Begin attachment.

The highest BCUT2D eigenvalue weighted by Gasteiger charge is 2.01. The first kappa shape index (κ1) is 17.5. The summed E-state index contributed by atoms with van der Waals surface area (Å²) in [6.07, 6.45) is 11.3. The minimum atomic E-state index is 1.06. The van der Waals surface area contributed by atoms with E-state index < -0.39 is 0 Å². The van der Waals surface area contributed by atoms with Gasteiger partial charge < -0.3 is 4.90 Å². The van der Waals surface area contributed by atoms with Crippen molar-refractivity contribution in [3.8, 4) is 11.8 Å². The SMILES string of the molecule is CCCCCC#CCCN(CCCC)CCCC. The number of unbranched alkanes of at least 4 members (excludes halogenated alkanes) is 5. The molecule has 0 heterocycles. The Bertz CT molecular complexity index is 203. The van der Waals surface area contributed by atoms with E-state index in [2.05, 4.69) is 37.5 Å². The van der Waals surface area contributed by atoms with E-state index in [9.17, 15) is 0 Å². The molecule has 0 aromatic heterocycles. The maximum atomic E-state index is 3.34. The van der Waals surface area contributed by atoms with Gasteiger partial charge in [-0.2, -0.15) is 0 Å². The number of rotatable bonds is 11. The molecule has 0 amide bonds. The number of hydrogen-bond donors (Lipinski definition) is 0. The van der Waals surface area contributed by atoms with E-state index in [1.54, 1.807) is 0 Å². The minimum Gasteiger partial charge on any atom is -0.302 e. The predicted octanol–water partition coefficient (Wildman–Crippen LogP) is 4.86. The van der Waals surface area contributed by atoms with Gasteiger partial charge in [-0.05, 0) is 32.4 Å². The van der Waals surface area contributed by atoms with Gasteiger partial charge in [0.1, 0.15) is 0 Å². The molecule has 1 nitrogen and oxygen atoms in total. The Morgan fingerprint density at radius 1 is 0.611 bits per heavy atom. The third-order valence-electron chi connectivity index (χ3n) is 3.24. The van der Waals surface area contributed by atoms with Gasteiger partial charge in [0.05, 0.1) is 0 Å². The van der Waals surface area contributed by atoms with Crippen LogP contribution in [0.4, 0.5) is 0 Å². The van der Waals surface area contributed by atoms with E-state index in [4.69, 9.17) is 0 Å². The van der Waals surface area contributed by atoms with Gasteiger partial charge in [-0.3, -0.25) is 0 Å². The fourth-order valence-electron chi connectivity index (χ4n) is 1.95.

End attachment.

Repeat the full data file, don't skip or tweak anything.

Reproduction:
The highest BCUT2D eigenvalue weighted by Gasteiger charge is 2.01. The first kappa shape index (κ1) is 17.5. The summed E-state index contributed by atoms with van der Waals surface area (Å²) in [6.07, 6.45) is 11.3. The minimum atomic E-state index is 1.06. The van der Waals surface area contributed by atoms with E-state index < -0.39 is 0 Å². The van der Waals surface area contributed by atoms with Gasteiger partial charge < -0.3 is 4.90 Å². The van der Waals surface area contributed by atoms with Crippen molar-refractivity contribution in [3.8, 4) is 11.8 Å². The SMILES string of the molecule is CCCCCC#CCCN(CCCC)CCCC. The number of unbranched alkanes of at least 4 members (excludes halogenated alkanes) is 5. The molecule has 0 heterocycles. The Bertz CT molecular complexity index is 203. The van der Waals surface area contributed by atoms with E-state index in [2.05, 4.69) is 37.5 Å². The van der Waals surface area contributed by atoms with E-state index in [9.17, 15) is 0 Å². The molecule has 0 aromatic heterocycles. The maximum atomic E-state index is 3.34. The van der Waals surface area contributed by atoms with Gasteiger partial charge in [-0.2, -0.15) is 0 Å². The number of rotatable bonds is 11. The molecule has 0 amide bonds. The number of hydrogen-bond donors (Lipinski definition) is 0. The van der Waals surface area contributed by atoms with E-state index in [1.54, 1.807) is 0 Å². The minimum Gasteiger partial charge on any atom is -0.302 e. The predicted octanol–water partition coefficient (Wildman–Crippen LogP) is 4.86. The van der Waals surface area contributed by atoms with Gasteiger partial charge in [-0.05, 0) is 32.4 Å². The van der Waals surface area contributed by atoms with Gasteiger partial charge in [0.1, 0.15) is 0 Å². The molecule has 1 nitrogen and oxygen atoms in total. The Morgan fingerprint density at radius 1 is 0.611 bits per heavy atom. The third-order valence-electron chi connectivity index (χ3n) is 3.24. The van der Waals surface area contributed by atoms with Gasteiger partial charge in [0.05, 0.1) is 0 Å². The van der Waals surface area contributed by atoms with Crippen LogP contribution in [0.4, 0.5) is 0 Å². The van der Waals surface area contributed by atoms with E-state index in [4.69, 9.17) is 0 Å². The van der Waals surface area contributed by atoms with Gasteiger partial charge in [-0.3, -0.25) is 0 Å². The fourth-order valence-electron chi connectivity index (χ4n) is 1.95.